Green Public Procurement : Legal Instruments for Promoting Environmental Interests in the United States and European Union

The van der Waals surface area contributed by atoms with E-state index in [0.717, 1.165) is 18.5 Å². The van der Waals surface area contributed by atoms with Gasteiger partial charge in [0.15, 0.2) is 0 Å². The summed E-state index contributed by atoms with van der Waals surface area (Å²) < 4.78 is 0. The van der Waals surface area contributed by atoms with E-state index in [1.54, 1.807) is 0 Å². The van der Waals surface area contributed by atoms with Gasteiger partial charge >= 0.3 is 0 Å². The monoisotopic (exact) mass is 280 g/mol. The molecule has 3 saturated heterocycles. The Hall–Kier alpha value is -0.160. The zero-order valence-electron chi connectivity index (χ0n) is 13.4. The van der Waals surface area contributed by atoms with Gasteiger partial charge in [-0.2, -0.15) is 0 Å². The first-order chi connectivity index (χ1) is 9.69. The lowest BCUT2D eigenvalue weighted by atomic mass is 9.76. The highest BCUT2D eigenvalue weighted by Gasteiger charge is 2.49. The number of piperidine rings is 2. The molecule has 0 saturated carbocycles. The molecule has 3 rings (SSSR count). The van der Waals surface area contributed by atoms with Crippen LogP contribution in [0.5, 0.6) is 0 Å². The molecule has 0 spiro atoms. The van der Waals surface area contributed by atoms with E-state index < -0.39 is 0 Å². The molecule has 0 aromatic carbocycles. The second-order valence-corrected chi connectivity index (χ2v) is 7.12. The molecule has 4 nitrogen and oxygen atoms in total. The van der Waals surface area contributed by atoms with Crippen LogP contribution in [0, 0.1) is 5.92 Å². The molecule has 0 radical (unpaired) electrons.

Abstract: While public environmental law, regulation and governance have paved the traditional road towards environmental and natural resource protection, the pathway has been expanded to include a broader orbit of interest areas and regulatory tools in an effort to achieve sustainability. Through the lens of comparative law and policy, this thesis evaluates one such expansion of environmental law—attempts to further environmental interests through public procurement in the European Union (EU) and United States (U.S.).Green public procurement (GPP) means that when public institutions are procuring goods and services they take into account environmental costs and benefits along a product’s life cycle, with the goal of contributing to sustainable consumption and production. A product’s life cycle includes the extraction of raw materials used to make the good, production and manufacturing, packaging, distribution, use, and disposal. Environmental externalities arise during a product’s life cycle that current purchase prices simply do not reflect.The aim of this thesis is to consider the space, implementation, and value of environmental requirements in public procurement, and evaluate to what extent environmental law and GPP can influence legal norms and policies promoting internal market harmonization and free market competition in the U.S. and EU. Put more succinctly, the aim is to determine the size and scope of the space for GPP in the U.S. and EU.